Allow the patient to be in best position for treatment. Hand-washing before cleaning the entire wound, flush of liquid such as saline solution from the opening to keep the wound free from bacteria and keep it from bleeding. The removal of necrotic tissue is important especially for surgical processes or healing may take time if this has not been removed before dressing (Granick & Gamelli, 2007).
Dressing or surgical procedure is once again dependent on the wound and the patient’s condition while strong pressure should be avoided not to damage the healthy tissue. The collection of different wound part or specimen especially for chronic wounds for observation is also a good part of treatment to identity certain bacteria and exact treatment. For different types of wound dressing, the method should be chosen for best suitability. All materials should be prepared before dressing including alginate, hydrofiber, debriding agent, gel, adhesive, gauge or film etc.
Different types of dressing:
- Hydrocolloid – Usually used on light wound, burn and necrotic wound
- Hydrogel – For wound with very little fluid which may be painful this type of dressing is used
- Alginate – For moderate to high wound drainage this type of dressing should be applicable
- Collagen – For chronic wounds, surgical, transplant, high degree burn and huge wound collagen dressing should be recommended.
For economic consideration according to Baranoski & Ayello (2008) suggested to clean the wound rather than sterile, for home care, saline solution can be replaced by 8 teaspoon salt and a gallon of hot water, frequency of dressing should be on a timely manner, use of iodine, hydrogen peroxide and other chemicals is not always necessary but depending on the patient’s condition and assessment. This should be a cost effective solution not just for doctor and nurse but also for the patient.
5. Proper Documentation and Monitoring - All the stages of treatment from assessment to care is highly critical it should be properly recorded or documented for proper checking and future references. This is highly essential for continuous management of pain, proper medication and support for hospital and home care. The description of wounds, type, color, tissue, treatment process and effectiveness and the management and types of medical and surgical care given should all be specified in the documentation (Iyer, Levin & Shea, 2006).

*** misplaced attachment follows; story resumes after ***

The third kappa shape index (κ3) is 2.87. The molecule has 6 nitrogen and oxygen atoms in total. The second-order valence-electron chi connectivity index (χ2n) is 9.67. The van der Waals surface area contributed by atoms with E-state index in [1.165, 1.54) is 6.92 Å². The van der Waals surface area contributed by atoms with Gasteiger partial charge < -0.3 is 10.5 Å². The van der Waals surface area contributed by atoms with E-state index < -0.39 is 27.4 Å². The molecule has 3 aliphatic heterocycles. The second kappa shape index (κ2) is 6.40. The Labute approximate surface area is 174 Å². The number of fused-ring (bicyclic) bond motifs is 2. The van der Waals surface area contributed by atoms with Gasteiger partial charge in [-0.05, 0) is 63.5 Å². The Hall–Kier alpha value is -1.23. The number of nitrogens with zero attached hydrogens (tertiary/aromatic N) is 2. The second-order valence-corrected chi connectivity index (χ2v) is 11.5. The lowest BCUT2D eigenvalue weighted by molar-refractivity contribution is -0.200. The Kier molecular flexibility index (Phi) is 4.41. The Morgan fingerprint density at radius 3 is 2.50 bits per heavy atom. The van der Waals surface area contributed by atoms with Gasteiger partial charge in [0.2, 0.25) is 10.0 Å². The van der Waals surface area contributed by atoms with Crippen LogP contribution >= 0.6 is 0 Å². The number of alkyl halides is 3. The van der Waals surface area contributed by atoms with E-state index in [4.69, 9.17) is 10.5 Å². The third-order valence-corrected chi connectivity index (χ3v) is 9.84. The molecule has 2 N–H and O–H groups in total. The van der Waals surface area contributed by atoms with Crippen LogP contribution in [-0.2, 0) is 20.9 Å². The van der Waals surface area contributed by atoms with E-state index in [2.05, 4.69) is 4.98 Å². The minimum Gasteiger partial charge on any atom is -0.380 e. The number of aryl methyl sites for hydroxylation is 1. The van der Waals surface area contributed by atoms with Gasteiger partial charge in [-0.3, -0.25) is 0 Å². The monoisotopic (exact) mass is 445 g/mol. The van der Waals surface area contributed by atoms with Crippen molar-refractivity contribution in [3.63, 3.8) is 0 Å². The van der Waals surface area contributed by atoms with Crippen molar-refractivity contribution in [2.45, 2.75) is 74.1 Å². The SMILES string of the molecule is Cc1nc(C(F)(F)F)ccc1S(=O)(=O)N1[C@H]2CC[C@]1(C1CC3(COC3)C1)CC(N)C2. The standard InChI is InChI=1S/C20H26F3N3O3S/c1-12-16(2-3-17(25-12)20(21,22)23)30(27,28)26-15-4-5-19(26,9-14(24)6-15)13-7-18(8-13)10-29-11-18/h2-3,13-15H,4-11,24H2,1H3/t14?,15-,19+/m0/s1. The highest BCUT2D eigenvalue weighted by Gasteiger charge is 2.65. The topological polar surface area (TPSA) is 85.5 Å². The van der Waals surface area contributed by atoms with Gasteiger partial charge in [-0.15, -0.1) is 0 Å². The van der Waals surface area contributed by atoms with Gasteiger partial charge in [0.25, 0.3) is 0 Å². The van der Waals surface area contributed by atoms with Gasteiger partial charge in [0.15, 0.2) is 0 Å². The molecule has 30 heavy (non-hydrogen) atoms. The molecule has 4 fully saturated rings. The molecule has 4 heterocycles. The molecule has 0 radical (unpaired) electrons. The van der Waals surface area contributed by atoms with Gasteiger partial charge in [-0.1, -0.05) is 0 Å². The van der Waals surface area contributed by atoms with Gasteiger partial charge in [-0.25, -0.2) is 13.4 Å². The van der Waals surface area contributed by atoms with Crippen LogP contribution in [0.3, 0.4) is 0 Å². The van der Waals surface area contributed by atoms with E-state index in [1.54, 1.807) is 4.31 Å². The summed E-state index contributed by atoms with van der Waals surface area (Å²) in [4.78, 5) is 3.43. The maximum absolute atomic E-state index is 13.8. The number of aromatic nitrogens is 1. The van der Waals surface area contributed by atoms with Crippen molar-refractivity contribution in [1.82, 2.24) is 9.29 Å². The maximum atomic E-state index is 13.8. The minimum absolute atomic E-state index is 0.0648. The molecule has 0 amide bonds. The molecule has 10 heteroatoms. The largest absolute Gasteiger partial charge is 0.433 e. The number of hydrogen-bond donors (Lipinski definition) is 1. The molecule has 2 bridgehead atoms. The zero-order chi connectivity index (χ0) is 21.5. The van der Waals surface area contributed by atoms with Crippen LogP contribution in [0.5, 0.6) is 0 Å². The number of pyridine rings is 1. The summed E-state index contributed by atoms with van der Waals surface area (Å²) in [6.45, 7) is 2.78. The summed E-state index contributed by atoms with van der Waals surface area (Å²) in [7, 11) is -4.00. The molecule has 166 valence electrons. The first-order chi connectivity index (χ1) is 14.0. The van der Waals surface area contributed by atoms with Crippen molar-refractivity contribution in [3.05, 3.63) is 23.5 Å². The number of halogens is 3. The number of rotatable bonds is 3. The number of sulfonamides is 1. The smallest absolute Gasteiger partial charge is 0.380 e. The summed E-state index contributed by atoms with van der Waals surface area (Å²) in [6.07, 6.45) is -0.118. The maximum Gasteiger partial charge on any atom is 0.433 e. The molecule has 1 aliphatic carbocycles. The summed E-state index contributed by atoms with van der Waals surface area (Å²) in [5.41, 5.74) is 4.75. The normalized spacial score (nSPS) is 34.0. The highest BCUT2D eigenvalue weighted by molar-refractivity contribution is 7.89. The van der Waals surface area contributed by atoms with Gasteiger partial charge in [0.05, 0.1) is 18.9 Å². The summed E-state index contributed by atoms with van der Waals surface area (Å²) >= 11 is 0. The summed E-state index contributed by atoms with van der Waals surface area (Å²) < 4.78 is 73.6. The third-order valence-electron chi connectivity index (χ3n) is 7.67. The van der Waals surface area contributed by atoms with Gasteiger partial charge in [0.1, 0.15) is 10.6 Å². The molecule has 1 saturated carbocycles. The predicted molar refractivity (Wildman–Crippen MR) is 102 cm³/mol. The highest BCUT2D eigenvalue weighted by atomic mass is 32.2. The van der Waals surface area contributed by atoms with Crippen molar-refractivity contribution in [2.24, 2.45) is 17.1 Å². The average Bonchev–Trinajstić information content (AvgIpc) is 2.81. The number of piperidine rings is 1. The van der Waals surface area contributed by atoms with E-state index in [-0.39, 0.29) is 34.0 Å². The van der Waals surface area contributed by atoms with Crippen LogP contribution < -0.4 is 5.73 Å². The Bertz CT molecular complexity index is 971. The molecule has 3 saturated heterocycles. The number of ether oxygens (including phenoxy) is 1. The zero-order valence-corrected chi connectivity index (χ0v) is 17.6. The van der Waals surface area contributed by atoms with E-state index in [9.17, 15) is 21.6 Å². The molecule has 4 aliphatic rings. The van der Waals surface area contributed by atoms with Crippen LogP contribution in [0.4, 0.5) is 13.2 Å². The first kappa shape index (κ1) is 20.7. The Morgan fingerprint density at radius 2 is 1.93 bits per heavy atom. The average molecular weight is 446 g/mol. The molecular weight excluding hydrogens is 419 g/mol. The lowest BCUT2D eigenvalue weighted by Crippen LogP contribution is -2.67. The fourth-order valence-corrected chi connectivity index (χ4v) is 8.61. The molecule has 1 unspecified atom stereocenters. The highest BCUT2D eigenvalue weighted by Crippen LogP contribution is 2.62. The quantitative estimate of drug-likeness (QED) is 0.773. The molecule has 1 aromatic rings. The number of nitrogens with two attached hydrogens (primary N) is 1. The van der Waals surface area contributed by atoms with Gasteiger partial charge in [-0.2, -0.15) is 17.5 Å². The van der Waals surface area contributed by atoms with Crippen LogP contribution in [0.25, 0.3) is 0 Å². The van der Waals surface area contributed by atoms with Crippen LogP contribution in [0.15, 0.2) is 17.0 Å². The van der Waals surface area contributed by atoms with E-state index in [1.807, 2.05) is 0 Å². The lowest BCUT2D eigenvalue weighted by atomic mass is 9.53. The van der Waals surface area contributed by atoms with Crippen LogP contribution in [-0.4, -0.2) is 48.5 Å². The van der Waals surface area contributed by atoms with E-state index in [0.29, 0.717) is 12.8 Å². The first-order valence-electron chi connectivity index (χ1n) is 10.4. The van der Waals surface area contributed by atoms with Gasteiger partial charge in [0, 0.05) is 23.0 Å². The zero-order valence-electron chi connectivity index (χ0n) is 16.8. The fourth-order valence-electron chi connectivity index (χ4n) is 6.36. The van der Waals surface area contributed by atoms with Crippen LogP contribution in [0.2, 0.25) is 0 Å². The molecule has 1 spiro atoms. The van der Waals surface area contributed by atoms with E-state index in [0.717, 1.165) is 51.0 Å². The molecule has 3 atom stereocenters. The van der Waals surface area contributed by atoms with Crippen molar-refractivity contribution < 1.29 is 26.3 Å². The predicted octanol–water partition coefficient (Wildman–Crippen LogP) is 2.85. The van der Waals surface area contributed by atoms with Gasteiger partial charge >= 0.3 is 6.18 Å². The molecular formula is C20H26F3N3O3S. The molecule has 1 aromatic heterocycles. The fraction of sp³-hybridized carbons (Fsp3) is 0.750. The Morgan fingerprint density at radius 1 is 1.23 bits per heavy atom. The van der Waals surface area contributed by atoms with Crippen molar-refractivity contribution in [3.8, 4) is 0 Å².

The proper knowledge and management of wounds can maintain and restore the skin integrity and speed up the healing process. Although the skin may not be restored to its original form, the proper treatment provided by the medical practitioner should provide convenience to the patient to restore the lost tissue. It is highly important that the management planning of wounds is appropriate according to their assessment which dictates the step-by-step stages of treatment. The choice of dressing including the documentation and monitoring process should support the effective management of the wound.
Doctors and nurses should not neglect to consider the physical and psychological conditions of the patient since this can improve or disrupt their treatment. Patients should be given proper support and inform them how they can cooperate to help the treatment. Their cooperation should simplify the complex process which is definitely a part of wound management process. Chronic wounds may be more difficult to treat but with proper selection of treatment, care and maintenance of a professional, it should provide patients with a dynamic method to systematically eradicate pain and bacteria for immediate healing process.